What is a Living Will?

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A Living Will is a type of Advanced Healthcare Directive that specifies which medical treatments a person does or does not want when faced with a medical crisis, serious illness or end-of-life care, or when a person can no longer make those decisions for themselves (e.g., in a coma.). This document may also be called “directive to physicians,” “healthcare declaration,” or “medical directive.”

Glossary of Terms

These terms are commonly used in Living Wills.

Artificial nutrition and hydration: Used to replace eating and drinking to sustain the body either through a tube placed in the gastrointestinal tract or a vein. The purpose is to provide nutrition and nourishment to the body in the absence of the ability to eat or drink.

Capacity: Legal status imposed by the court. A person has medical decision making-capacity when he or she is able to understand the medical problem and the risks and benefits to the treatment options.

Cardiopulmonary Resuscitation (CPR): Life saving technique composed of chest compression and artificial ventilation or breathing when a person’s heart or breathing has stopped. Electric shock and various medications are also used to try to restart the heart.

Do-Not-Intubate (DNI): A written order by the physician at the request of a person or his or her family to instruct healthcare personnel to not place an endotracheal tube down the patient’s trachea or windpipe to assist with breathing. This order must by signed by a physician for it be valid.

Do-Not-Resuscitate (DNR): A written order by the physician at the request of a person or his or her family to instruct healthcare personnel to not attempt cardiopulmonary resuscitation (CPR) should the person’s heart or breathing stop. This order must by signed by a physician for it be valid.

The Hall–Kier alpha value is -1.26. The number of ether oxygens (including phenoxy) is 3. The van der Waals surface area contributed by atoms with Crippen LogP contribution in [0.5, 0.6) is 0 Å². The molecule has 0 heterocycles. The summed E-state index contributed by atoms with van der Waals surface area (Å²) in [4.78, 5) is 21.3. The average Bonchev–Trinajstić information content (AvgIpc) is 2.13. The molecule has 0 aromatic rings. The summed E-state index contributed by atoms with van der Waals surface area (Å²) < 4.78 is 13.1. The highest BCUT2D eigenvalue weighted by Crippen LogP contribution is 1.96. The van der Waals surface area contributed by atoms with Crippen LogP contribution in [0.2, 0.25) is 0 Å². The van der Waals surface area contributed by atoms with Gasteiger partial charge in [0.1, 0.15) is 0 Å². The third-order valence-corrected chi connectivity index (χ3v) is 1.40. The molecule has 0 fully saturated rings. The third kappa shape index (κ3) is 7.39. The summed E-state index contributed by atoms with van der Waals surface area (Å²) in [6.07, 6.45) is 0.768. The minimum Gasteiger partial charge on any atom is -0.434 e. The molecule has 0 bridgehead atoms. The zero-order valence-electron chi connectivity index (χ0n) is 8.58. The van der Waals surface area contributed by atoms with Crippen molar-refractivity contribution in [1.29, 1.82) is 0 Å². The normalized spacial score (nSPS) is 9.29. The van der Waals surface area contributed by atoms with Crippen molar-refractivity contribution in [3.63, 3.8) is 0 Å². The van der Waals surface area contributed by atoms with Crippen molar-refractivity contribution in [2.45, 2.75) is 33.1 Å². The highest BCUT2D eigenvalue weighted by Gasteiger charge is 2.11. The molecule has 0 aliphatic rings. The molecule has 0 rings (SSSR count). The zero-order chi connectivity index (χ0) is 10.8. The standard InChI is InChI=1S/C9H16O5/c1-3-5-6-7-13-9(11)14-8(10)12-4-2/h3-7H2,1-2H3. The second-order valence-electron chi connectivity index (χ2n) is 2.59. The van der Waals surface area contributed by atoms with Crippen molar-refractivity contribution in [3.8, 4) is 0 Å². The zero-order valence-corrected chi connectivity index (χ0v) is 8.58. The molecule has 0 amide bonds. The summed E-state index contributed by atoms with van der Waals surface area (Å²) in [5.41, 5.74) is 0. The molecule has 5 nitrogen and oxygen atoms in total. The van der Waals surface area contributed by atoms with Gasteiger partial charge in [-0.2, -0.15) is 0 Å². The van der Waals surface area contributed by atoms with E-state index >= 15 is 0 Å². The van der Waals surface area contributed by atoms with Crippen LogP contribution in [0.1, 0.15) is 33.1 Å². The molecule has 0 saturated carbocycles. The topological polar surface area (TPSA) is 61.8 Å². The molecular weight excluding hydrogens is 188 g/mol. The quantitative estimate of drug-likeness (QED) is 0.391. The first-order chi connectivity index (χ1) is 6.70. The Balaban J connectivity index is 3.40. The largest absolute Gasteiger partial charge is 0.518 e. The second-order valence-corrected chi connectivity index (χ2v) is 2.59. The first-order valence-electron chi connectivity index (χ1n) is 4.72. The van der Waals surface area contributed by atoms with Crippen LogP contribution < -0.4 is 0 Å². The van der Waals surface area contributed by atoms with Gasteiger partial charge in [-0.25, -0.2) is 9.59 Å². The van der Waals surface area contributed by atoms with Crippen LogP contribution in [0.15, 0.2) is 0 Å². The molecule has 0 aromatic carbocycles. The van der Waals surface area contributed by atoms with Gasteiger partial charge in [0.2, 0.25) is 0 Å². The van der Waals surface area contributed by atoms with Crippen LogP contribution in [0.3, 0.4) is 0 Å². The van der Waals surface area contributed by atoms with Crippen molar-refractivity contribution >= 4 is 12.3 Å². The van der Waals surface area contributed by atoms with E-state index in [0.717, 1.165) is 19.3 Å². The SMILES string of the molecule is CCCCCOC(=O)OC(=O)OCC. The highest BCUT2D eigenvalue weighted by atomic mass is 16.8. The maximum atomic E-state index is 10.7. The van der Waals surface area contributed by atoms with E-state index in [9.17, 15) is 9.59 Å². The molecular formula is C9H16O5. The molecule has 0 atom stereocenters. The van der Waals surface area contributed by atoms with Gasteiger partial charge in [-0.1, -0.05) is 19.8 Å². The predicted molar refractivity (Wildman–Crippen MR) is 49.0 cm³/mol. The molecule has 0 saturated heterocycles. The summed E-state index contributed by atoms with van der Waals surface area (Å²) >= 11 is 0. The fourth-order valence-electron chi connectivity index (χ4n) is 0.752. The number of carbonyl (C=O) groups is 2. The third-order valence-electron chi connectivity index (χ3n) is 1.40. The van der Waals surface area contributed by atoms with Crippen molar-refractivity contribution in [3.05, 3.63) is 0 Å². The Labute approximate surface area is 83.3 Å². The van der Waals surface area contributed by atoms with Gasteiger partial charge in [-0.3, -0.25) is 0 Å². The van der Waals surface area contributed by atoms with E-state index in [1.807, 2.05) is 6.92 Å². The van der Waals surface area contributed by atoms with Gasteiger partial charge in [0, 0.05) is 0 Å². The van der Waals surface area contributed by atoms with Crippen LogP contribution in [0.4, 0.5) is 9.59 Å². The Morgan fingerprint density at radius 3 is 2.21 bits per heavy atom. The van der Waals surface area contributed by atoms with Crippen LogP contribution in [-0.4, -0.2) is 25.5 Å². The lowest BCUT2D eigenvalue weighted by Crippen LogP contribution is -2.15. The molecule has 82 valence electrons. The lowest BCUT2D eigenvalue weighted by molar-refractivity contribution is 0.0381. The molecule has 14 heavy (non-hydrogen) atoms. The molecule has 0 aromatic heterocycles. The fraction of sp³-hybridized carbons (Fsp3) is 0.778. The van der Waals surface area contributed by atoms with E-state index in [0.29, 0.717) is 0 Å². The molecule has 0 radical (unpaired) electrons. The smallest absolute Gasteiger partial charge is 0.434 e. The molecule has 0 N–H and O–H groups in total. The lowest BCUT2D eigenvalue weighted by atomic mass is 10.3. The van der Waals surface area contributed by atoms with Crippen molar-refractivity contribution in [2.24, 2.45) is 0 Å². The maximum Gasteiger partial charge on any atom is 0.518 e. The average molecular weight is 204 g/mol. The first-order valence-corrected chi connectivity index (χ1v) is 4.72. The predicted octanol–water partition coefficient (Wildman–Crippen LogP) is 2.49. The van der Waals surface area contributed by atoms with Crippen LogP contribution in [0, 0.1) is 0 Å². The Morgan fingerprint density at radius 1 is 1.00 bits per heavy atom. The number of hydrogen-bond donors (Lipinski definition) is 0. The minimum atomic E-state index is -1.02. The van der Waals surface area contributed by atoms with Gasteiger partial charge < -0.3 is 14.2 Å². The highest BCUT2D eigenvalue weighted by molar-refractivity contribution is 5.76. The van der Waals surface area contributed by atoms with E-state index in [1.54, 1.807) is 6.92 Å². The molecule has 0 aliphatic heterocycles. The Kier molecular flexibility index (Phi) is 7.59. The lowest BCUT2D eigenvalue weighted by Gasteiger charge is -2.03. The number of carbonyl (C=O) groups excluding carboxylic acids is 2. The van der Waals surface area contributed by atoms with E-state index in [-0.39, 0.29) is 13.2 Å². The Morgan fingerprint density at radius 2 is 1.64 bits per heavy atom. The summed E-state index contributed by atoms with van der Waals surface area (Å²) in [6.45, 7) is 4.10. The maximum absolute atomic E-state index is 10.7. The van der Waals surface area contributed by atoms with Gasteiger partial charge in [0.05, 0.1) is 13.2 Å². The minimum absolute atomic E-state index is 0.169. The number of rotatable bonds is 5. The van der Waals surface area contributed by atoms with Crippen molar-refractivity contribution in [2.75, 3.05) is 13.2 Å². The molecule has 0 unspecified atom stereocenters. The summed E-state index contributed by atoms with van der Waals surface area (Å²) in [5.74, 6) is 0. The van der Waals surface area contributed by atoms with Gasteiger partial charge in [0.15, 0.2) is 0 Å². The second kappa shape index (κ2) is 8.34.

Durable Power of Attorney for Healthcare: Also known as Healthcare Agent or “proxy.” A document that identifies the person whom you have named to make healthcare decision for you when you cannot make those decisions yourself. This should be a person that you trust and have had many conversations about your healthcare wishes.

Hospice: Care for the terminally ill in their last 6 months of life. The goal of hospice is not to cure the patient from their disease, but to provide comfort care to them in their last days.

Incapacity: Often determined by a physician that the person does not have medical decision making-capacity due to the inability to understand the medical problem or the risks and benefits to the treatment options. This is used to activate a Durable Power of Attorney for Health Care.

Intubation: The insertion of an endotracheal tube through the mouth or nose into the trachea or windpipe to maintain a patent airway so the patient can breathe. Most of the time the patient is placed on mechanical ventilation to breath for the patient.

Mechanical ventilation: Also called a “breathing machine,” a ventilator does the breathing work for the patient by forcing air into the patient’s lungs through an endotracheal tube. This is used when either the person cannot breath on their own or their own breathing is not effective enough to sustain life.

Palliative Care: The goal of care is to provide the patient with the best quality of life for the patient by minimizing suffering and pain. The focus is on the physical, psychological and spiritual needs of the patient. The patient does not have to be in hospice or terminally ill.

Power of Attorney: A legal document giving authority to another individual to act on his or her behalf in private affairs, business, legal and financial matters.

Respiratory arrest: When a person stops breathing. If breathing is not restored, the person’s heart will also stop.

Withdrawing Treatment: Discontinuing life-sustaining treatment(s). Usually occurs when the treatment is no long effective or when the treatment’s harm is greater than its benefit.